Skip to Content

Austin’s Gràcia Restaurant and Wine Bar Celebrates the Flavors of the Mediterranean

Chef Jason Tallent showcases cuisines of Spain, France, Italy, Greece and Morocco at Rosedale restaurant

You know the drill: A new restaurant opens and everyone scrambles to check it out. They post on social, rave to friends, then forget about it when something else opens. It’s a familiar cycle in Austn, where new restaurants pop up like toadstools after a rainstorm. We’re spoiled with such a vibrant restaurant scene where you can eat some place different every day and never get bored.

But what about when the chase gets tiresome? When you just want a neighborhood place that feeds your stomach and your soul? Where you can be a regular and greeted by the staff — and perhaps the clientele — by name? That’s the niche that Mediterranean newcomer, Gràcia, hopes to fill.

Located in midtown’s Rosedale neighborhood, Gràcia has only been open a short time but already feels like it has been around awhile. Inspired by the popular Barri de Gràcia neighborhood in Barcelona, Gràcia offers a similar funky, friendly vibe. It’s a cozy sliver of a restaurant that accommodates just 50 diners. Formerly occupied by Fluff bakery, Gràcia is wedged within a low-slung strip mall, anchored on one end by its sibling Italian restaurant, Gusto, a neighborhood fixture for over a decade. Restaurateur Cameron Lockley owns both Gràcia and Gusto, and the two restaurants share some of the same staff and clientele, with servers and diners often greeting each other with casual familiarity.

Designer Robert Smith helped transform the narrow space into a warm and welcoming dining room using earthen and oceanic colors reminiscent of coastal Mediterranean cities like Barcelona and Tel Aviv. A snug bar runs along one wall, offering a handful of stools for sipping or dining. The other wall is lined with a wooden banquette, cushioned with hand-made textiles and pillows and framed by a sparkling mirror accented with original textile artwork. Breezy wicker chandeliers illuminate the intimate space with a soft glow. Outside, a small covered patio overlooks bustling Burnet Road.

MORE: Dynamic Culinary Couples Behind the City’s Best Restaurants

Texas-born Chef Jason Tallent honed his culinary skills in San Francisco, where he worked at some of my favorite restaurants in my old stomping grounds like Globe, Boulevard, Hawthorne Lane, Jardiniere and Rose Pistola. He returned to Austin over a decade ago to helm the kitchens of 34th Street Café and Cipollina. Now at Gràcia, he showcases the Mediterranean flavors of Spain, France, Italy, Greece and Morocco with tapas-style dishes meant for sharing.

But before diving into the food, settle in with a well-crafted cocktail like the classic Vieux Carré made with locally-distilled Milam & Greene Port Cask Rye, Pierre Ferrand 1840 Cognac, Lustau red vermouth, Strega Italian liquor and Creole bitters. Or if you prefer wine, there’s a fabulous international selection, including a couple of my favorite Italian wines by the glass: a crisp Livon pinot grigio from Friuli and an elegant Grosjean Frères pinot noir from Valle d’Aosta. Pair your drink with a plate of creamy chickpea hummus dusted with za’atar spices and drizzled with Aleppo chili oil. It comes with homemade flatbread, but pay the additional supplement for the vegetable crudité, a garden-fresh seasonal selection that recently included watermelon radishes, purple carrots, sugar snap peas and cucumbers.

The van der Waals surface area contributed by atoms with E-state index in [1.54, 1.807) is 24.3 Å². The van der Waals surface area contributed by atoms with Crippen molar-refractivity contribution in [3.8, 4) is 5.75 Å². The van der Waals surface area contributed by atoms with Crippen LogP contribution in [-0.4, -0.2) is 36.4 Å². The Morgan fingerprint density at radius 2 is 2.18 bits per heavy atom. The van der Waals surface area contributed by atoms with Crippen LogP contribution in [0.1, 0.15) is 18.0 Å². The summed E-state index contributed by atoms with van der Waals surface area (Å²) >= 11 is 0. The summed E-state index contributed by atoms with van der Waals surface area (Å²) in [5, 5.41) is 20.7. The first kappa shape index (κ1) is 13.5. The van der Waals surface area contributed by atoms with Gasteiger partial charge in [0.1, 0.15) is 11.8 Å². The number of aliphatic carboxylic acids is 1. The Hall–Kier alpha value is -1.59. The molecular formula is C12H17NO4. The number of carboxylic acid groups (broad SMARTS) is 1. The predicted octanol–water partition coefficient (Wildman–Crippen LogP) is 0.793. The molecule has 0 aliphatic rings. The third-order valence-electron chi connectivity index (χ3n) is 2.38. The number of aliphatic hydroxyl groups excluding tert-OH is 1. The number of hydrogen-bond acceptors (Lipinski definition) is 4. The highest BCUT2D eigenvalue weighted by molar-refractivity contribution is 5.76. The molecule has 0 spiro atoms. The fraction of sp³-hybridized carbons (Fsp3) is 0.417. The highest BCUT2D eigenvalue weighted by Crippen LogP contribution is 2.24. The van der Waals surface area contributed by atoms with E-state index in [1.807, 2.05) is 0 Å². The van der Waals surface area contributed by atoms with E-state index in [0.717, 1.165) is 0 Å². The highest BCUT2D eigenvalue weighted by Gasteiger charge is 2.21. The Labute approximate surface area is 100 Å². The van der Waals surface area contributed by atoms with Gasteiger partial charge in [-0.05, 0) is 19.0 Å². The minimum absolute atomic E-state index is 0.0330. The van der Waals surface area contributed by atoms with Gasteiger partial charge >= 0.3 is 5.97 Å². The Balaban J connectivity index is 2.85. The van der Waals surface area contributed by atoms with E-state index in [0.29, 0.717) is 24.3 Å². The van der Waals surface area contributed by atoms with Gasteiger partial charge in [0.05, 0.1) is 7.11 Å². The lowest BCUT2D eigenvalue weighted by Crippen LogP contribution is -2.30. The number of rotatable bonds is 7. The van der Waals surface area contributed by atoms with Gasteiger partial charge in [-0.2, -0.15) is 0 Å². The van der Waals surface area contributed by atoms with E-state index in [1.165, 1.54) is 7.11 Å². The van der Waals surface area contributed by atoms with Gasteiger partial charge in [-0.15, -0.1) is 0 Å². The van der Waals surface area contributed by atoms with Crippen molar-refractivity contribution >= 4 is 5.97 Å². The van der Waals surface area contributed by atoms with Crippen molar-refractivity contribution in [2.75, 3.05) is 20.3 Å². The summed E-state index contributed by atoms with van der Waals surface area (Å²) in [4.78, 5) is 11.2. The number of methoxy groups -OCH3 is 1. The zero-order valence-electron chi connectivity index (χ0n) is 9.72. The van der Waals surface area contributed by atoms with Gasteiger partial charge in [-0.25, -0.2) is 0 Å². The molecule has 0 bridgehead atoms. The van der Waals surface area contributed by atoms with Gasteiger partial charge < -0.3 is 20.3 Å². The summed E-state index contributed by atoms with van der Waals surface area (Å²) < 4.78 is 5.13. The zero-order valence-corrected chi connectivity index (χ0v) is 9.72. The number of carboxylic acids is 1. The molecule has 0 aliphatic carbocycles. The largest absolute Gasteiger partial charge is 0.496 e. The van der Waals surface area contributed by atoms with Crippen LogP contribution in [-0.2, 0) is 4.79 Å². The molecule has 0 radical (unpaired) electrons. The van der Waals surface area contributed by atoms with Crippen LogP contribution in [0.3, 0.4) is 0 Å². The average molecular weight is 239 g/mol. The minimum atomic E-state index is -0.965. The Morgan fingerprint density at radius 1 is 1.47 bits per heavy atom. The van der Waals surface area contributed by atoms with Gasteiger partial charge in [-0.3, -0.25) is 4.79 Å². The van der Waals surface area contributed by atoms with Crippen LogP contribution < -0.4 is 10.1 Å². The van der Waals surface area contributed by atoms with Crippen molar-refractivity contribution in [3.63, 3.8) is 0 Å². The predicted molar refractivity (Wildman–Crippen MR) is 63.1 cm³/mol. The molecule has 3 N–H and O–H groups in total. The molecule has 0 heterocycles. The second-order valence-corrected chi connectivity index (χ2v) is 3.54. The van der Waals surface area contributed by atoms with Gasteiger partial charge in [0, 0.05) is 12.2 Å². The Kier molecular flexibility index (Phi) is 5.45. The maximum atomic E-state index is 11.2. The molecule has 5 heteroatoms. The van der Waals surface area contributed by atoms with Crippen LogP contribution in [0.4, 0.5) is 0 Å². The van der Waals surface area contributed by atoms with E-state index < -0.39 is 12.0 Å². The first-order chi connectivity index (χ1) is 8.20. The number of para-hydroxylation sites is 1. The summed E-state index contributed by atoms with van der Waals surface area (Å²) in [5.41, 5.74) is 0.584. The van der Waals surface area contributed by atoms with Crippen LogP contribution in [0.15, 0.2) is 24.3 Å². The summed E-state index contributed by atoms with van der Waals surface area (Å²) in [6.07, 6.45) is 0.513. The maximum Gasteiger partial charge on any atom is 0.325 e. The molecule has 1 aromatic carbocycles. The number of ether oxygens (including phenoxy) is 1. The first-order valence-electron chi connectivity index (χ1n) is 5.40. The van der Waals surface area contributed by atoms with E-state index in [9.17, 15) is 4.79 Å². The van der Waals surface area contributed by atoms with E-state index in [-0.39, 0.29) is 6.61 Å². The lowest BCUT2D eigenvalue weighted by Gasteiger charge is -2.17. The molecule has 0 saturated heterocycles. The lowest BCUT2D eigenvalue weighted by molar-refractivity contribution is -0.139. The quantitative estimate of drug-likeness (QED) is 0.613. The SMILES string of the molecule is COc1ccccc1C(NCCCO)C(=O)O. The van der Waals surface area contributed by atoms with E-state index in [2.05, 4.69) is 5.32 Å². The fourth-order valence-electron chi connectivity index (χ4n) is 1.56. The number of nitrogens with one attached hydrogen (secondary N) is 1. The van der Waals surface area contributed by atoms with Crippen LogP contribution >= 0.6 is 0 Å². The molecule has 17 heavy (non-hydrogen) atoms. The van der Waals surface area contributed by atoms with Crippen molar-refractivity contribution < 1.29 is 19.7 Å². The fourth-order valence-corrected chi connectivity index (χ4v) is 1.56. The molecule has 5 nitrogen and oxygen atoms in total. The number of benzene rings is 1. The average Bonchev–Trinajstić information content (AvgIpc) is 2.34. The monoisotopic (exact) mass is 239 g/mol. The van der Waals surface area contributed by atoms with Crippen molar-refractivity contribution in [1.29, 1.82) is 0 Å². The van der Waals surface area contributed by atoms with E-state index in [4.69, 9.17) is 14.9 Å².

MORE: Rediscovering the Timeless Charm of Elizabeth Street Café

Other sharable nibbles include roasted baby eggplant seasoned with tahini, Aleppo chili oil, mint, lemon, black sesame seeds and za’atar spices. Served in its charred skin, the tender eggplant is scooped out onto warm grilled pita. There’s also Spanish inspired patatas bravas, crispy potato cubes sprinkled with fresh herbs and served with a bold Dijon-garlic aioli.

Gràcia’s menu favors seafood. The scallops are terrific: sweet jumbo dayboats caramelized to perfection and scented with a hint of truffle oil, served with a side of whipped potatoes. Other seafood specialties include oysters on the half shell, salmon tartare, grilled swordfish skewers, baked cod in a piquant tomato sauce and shrimp wrapped in Serrano ham. Tallent’s signature dish, calamari Bolognese, is a twist on the Italian classic and served atop tender homemade potato gnocchi. For non-seafood options, there’s grilled sirloin steak and also lamb chops glazed with an herbaceous Italian Salmoriglio sauce.

In keeping with Mediterranean tradition, desserts are light and refreshing. There’s gelato, sorbetto and chocolate budino pudding. But my favorite is the orange almond cake, a not-too- sweet confection bursting with citrus flavors and tamed with a sweet creamy yogurt sauce.

Although Gràcia’s cuisine is global, its heart is decidedly local. Even with its international influence, its core is a neighborhood spot where you can’t help but absorb its convivial vibe within its cozy quarters. Every neighborhood should have a place like Gràcia, where you can stop chasing the Next New Thing, relax and enjoy.

MORE: 12 Kitchen Essentials from Local Austin Hotspots

    Only In Austin